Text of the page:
Tawang is where the current 14th Dalai Lama escaped from Tibet in 1959, finding its way into India. But it’s also the birthplace of the 6th Dalai Lama — there’s a small, friendly monastery in a 20minutes walk downhill from Tawang’s main market.
Coming here has no point without visiting Tawang monastery: when we went, on Children’s Day in early November 2018, we witnessed dozens of young novice monks practice their mantras for hours on end. Try to visit when the monastery has a puja, or you’ll miss out a great experience.
The town itself is pleasant to browse for a few days, with decent accommodation options like Mon Palace and Tenzin Paying Guest House.
Bomdila, Arunachal Pradesh
The most sizable Himalayan hill station on the way to Tawang is actually a much nicer place than what most travel guides make it appear to be — but oh boy, if it’s bloody cold. Possibly the coldest we experienced in all our time in Arunachal Pradesh, even if the town’s only 2415mt-high. But it does get less sun, as it’s sheltered by high mountains, like the snow-covered peaks of Gori Chen (6488m) and Kangto (7042m).
Most people go visit Bomdila Monastery (Gentse Gaden Rabhyel Ling), which was inaugurated by the Dalai Lama in 1997. Every year at the beginning of November, this gompa hosts a big chaam (festival of lama masked dance).
But there is more about Bomdila that doesn’t meet the eye, and we were lucky to experience thanks to Holiday Scout, a local-based tour operator that organize custom tours in Northeast India and Ladakh that go well beyond the beaten track. We went on the mountain beyond the town, hiked to Shiva’s Nag Mandir, and then continued to the Rizing Woselling Monastery, crowned by a giant statue of the Second Buddha Padmasambhava, and inhabited by a group of young monks of the Nyingmapa sect. Come in the afternoon, and you may meet Sange Lama and his novices: not only they can speak English and explain to you the basics of tantric Buddhism, but they also use human bones and skulls in their mesmerizing pujas. If you catch Sange Lama, ask him to read your future — he’s painfully good at it.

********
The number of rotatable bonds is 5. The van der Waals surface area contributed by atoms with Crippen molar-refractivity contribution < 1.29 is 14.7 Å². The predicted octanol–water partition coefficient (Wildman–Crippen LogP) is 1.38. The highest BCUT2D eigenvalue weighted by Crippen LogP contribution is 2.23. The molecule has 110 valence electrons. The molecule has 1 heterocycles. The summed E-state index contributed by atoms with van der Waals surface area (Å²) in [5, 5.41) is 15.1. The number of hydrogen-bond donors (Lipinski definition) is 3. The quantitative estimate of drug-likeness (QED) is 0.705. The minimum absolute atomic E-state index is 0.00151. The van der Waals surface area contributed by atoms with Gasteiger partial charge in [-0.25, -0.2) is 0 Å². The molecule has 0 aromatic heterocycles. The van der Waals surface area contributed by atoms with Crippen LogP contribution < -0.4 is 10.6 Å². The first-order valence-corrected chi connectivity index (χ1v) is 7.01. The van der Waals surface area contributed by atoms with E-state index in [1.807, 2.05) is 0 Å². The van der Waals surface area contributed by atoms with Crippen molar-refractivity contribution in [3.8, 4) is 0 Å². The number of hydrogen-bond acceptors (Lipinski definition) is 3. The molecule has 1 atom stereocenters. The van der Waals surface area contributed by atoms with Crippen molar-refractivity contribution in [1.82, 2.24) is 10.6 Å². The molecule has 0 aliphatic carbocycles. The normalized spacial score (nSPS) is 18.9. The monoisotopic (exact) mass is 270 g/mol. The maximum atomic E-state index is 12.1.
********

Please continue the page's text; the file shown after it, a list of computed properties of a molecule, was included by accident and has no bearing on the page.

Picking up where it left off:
The hilly northeastern state of Nagaland borders Myanmar and is not a part of the Himalayas. Its capital Kohima however, founded by the British in 1878 and worldwide famous thanks to the antics of the Hornbill Festival, really feels like a hill station in the Himalayas. With an altitude of 1200mt, it’s certainly no high-altitude star, but it’s indeed a beauty, encased between two high slopes and green valley.
Wait for sunset, possibly from the top of the hillock where the original Kohima Village still stands. Look at the rows of homes and buildings lighting up on the mountain slope across the valley, and marvel at the insignificance of your insect-like being against the mountains of Northeast India.
Remember that with Kohima being a strong Catholic outpost, things wrap up pretty early; but the place is pleasant enough to spend a couple of days, making it your convenient city base as you move around visiting other Naga villages nearby. Don’t forget to visit the War Cemetery, which celebrates the casualties of the Battle of Kohima, one of the most crucial battles fought here during World War II — a turning point during the Burma Campaign which blocked Japanese expansion into India.
Kohima is also a convenient starting point for the beautiful Dzukou Valley trek, which starts in Viswema, about 25km south of Kohima on the way to Manipur.